T-Mobile USA unveiled plans Wednesday to merge with smaller rival MetroPCS in a deal that boosts the fourth-largest US wireless carrier's effort to compete in the fast-growing American market.
A T-Mobile store in New York City. T-Mobile USA, the US wireless unit of Deutsche Telekom, will merge with US-based carrier MetroPCS in a cash and stock deal which will give the German firm a 74 percent stake in the company.
T-Mobile's parent Deutsche Telekom firm will hold a 74 percent stake in the new company, which will position itself as "the leading value carrier in the US wireless marketplace," a statement from the two firms said.
"This is a very exciting opportunity for us to be a much stronger player in the US, a very attractive market," said Deutsche Telekom chief executive Rene Obermann, calling the two brands "a great strategic fit.""
Obermann said the deal creates "a sustainable and financially viable national challenger in the US."
The new company will retain the T-Mobile name, and "will have the expanded scale, spectrum and financial resources to aggressively compete with the other national US wireless carriers," the joint statement said.
The deal groups T-Mobile's 33 million subscribers with the 9.3 million with MetroPCS, but the new firm will remain well behind US market leaders AT&T, Verizon Wireless and Sprint Nextel.
It combines the spectrum holdings to give the new firm greater network coverage in deploying new high-speed networks for smartphones known as LTE.
The tie-up is designed so that MetroPCS acquires T-Mobile, which will become a separate, publicly-traded company. Shareholders of Texas-based MetroPCS will get a cash payment of $1.5 billion, and the new stock will be distributed by giving 74 percent to Deutsche Telekom.
Deutsche Telekom will roll its intercompany loan into $15 billion in unsecured notes in the new company. The German telecom giant will also provide a $500 million unsecured credit line and a $5.5 billion backstop commitment.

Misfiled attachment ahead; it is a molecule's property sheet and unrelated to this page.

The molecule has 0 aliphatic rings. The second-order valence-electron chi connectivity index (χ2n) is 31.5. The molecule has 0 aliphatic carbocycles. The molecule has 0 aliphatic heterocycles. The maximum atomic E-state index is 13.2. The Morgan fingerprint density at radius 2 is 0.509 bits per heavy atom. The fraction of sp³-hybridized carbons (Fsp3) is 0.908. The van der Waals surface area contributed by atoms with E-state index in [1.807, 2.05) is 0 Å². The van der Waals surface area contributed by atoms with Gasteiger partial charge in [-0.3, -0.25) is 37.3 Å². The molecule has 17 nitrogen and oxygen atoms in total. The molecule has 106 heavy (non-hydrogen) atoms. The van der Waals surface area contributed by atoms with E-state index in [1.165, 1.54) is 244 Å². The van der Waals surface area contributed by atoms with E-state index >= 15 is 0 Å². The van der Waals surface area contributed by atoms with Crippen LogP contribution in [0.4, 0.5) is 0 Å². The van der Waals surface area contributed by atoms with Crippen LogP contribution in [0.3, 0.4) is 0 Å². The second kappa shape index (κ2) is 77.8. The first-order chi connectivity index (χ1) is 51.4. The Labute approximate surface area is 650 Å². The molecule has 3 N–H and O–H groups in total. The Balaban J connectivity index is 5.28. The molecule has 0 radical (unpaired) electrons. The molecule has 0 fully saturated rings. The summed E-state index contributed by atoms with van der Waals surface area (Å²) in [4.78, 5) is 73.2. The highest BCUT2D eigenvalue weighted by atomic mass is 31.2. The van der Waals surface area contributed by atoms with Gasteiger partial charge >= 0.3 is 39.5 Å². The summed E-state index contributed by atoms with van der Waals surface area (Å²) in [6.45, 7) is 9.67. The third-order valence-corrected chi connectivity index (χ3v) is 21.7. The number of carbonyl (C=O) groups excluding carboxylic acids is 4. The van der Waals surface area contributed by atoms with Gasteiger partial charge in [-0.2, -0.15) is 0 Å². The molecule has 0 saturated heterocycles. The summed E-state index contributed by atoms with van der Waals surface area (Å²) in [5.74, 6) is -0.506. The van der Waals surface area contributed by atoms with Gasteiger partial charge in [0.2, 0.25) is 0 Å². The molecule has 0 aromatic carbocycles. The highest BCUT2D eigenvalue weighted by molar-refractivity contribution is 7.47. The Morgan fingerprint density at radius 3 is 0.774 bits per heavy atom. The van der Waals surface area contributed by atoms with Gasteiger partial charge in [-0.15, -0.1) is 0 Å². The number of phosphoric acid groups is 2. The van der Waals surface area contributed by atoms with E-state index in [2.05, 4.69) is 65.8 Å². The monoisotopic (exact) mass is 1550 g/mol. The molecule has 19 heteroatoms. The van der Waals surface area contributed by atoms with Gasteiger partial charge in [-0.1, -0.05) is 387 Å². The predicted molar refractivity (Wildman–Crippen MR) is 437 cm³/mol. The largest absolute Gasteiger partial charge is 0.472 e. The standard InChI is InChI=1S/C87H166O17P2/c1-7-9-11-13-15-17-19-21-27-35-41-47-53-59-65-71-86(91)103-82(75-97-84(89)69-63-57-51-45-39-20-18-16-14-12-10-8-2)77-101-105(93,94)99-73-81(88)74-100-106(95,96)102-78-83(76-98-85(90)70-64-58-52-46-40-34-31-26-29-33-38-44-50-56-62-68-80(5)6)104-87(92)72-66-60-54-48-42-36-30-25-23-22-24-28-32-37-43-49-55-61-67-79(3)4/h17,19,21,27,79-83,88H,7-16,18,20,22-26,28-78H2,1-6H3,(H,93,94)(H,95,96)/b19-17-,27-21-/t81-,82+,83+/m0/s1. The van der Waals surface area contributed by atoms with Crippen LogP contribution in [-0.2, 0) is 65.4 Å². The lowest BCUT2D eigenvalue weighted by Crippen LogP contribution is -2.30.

The combined company is expected to have some 42.5 million subscribers and $24.8 billion of revenue.
Acquired at the height of the dotcom boom for 40 billion euros ($52 billion), T-Mobile USA has proved a drag on Deutsche Telekom's business.
AT&T abandoned a $39 billion effort to buy T-Mobile in December after US authorities moved to block the deal as anti-competitive.
John Legere, president and chief executive of T-Mobile, said the deal is a "logical and significant step" which allows for expansion of the carrier.
"We will be a stronger, value-focused competitor, providing customers with offerings such as our unlimited nationwide 4G Data and 'bring your own device' plans."
MetroPCS chairman and chief executive Roger Linquist said the combination "will allow MetroPCS to expand its no-contract offerings into new major metro areas and enhance our combined spectrum portfolio."
Upon completion of the deal, Legere will serve as president and CEO of the firm to be headquartered in Bellevue, Washington. The company will operate T-Mobile and MetroPCS as separate customer units.
MetroPCS, which jumped 17.8 percent on Tuesday in anticipation of the deal, fell 9.95 percent to close at $12.22. Deutsche Telekom shares added 0.11 percent to 9.75 euros on the Frankfurt exchange.
Independent telecom analyst Jeff Kagan said the deal helps both firms but fails to create a company with the heft to challenge the major three US carriers.
"A merger with AT&T would have made the most sense for T-Mobile," Kagan said. "Next best would have been a merger with Sprint. This T-Mobile merger with MetroPCS makes sense, and will be helpful, but just not as much."
Ulrich Rathe at Jefferies said the deal gives T-Mobile some valuable spectrum to help its expansion but that "the deal does not solve the main strategic issue faced by T-Mobile USA, lack of scale."